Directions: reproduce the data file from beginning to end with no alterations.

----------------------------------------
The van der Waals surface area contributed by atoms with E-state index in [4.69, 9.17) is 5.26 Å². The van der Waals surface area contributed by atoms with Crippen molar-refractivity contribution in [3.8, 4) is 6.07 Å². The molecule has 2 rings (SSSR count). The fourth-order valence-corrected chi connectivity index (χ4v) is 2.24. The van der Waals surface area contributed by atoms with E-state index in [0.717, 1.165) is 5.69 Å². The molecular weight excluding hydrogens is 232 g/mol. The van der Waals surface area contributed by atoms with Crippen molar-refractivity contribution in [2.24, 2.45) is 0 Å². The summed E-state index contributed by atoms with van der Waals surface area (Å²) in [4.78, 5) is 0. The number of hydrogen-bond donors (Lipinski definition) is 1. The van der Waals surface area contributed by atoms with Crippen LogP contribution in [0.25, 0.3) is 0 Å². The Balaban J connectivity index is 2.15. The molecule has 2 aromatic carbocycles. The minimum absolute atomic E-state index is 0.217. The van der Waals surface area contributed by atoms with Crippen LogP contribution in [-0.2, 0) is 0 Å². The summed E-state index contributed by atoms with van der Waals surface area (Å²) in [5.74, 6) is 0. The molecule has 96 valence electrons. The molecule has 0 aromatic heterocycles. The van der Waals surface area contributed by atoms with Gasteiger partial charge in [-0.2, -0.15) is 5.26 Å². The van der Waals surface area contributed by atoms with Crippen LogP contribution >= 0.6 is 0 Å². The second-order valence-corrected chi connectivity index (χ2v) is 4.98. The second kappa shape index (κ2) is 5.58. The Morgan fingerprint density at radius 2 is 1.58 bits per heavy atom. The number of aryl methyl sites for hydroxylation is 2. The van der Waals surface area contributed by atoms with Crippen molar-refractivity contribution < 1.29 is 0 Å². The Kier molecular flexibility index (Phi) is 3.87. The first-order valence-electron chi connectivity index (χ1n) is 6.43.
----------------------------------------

The van der Waals surface area contributed by atoms with E-state index in [4.69, 9.17) is 5.26 Å². The van der Waals surface area contributed by atoms with Crippen molar-refractivity contribution in [3.8, 4) is 6.07 Å². The molecule has 2 rings (SSSR count). The fourth-order valence-corrected chi connectivity index (χ4v) is 2.24. The van der Waals surface area contributed by atoms with E-state index in [0.717, 1.165) is 5.69 Å². The molecular weight excluding hydrogens is 232 g/mol. The van der Waals surface area contributed by atoms with Crippen molar-refractivity contribution in [2.24, 2.45) is 0 Å². The summed E-state index contributed by atoms with van der Waals surface area (Å²) in [4.78, 5) is 0. The number of hydrogen-bond donors (Lipinski definition) is 1. The van der Waals surface area contributed by atoms with Crippen LogP contribution in [0.25, 0.3) is 0 Å². The Balaban J connectivity index is 2.15. The molecule has 2 aromatic carbocycles. The minimum absolute atomic E-state index is 0.217. The van der Waals surface area contributed by atoms with Crippen LogP contribution in [-0.2, 0) is 0 Å². The summed E-state index contributed by atoms with van der Waals surface area (Å²) in [5.74, 6) is 0. The molecule has 96 valence electrons. The molecule has 0 aromatic heterocycles. The van der Waals surface area contributed by atoms with Gasteiger partial charge in [-0.2, -0.15) is 5.26 Å². The van der Waals surface area contributed by atoms with Crippen LogP contribution >= 0.6 is 0 Å². The second-order valence-corrected chi connectivity index (χ2v) is 4.98. The second kappa shape index (κ2) is 5.58. The Morgan fingerprint density at radius 2 is 1.58 bits per heavy atom. The number of aryl methyl sites for hydroxylation is 2. The van der Waals surface area contributed by atoms with Crippen molar-refractivity contribution < 1.29 is 0 Å². The Kier molecular flexibility index (Phi) is 3.87. The first-order valence-electron chi connectivity index (χ1n) is 6.43.